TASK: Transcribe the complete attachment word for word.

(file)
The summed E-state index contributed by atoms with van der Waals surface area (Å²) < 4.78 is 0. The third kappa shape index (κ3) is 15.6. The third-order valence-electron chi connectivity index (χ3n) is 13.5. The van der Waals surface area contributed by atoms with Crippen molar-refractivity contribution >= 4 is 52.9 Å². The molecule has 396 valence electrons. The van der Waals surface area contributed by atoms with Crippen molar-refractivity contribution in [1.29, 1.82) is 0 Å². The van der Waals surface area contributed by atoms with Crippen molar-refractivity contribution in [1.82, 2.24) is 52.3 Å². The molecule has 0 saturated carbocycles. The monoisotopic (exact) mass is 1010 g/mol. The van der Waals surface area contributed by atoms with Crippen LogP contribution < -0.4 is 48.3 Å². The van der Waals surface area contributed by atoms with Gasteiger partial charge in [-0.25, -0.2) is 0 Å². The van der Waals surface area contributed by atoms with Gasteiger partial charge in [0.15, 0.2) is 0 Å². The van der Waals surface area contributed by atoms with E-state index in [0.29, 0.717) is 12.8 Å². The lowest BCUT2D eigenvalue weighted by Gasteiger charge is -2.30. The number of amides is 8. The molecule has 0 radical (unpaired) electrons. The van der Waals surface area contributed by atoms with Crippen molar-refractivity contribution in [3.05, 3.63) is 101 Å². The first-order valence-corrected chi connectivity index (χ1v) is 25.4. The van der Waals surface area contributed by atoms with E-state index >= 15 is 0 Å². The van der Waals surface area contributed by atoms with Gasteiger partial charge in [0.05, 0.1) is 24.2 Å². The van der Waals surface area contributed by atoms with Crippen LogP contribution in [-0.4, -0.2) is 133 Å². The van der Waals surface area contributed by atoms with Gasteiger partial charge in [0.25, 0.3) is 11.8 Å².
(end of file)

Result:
The summed E-state index contributed by atoms with van der Waals surface area (Å²) < 4.78 is 0. The third kappa shape index (κ3) is 15.6. The third-order valence-electron chi connectivity index (χ3n) is 13.5. The van der Waals surface area contributed by atoms with Crippen molar-refractivity contribution >= 4 is 52.9 Å². The molecule has 396 valence electrons. The van der Waals surface area contributed by atoms with Crippen molar-refractivity contribution in [1.29, 1.82) is 0 Å². The van der Waals surface area contributed by atoms with Crippen molar-refractivity contribution in [1.82, 2.24) is 52.3 Å². The molecule has 0 saturated carbocycles. The monoisotopic (exact) mass is 1010 g/mol. The van der Waals surface area contributed by atoms with Crippen LogP contribution < -0.4 is 48.3 Å². The van der Waals surface area contributed by atoms with Gasteiger partial charge in [-0.25, -0.2) is 0 Å². The van der Waals surface area contributed by atoms with Gasteiger partial charge in [0.15, 0.2) is 0 Å². The van der Waals surface area contributed by atoms with E-state index in [0.29, 0.717) is 12.8 Å². The lowest BCUT2D eigenvalue weighted by Gasteiger charge is -2.30. The number of amides is 8. The molecule has 0 radical (unpaired) electrons. The van der Waals surface area contributed by atoms with Crippen molar-refractivity contribution in [3.05, 3.63) is 101 Å². The first-order valence-corrected chi connectivity index (χ1v) is 25.4. The van der Waals surface area contributed by atoms with E-state index >= 15 is 0 Å². The van der Waals surface area contributed by atoms with Gasteiger partial charge in [0.05, 0.1) is 24.2 Å². The van der Waals surface area contributed by atoms with Crippen LogP contribution in [-0.4, -0.2) is 133 Å². The van der Waals surface area contributed by atoms with Gasteiger partial charge in [0.25, 0.3) is 11.8 Å².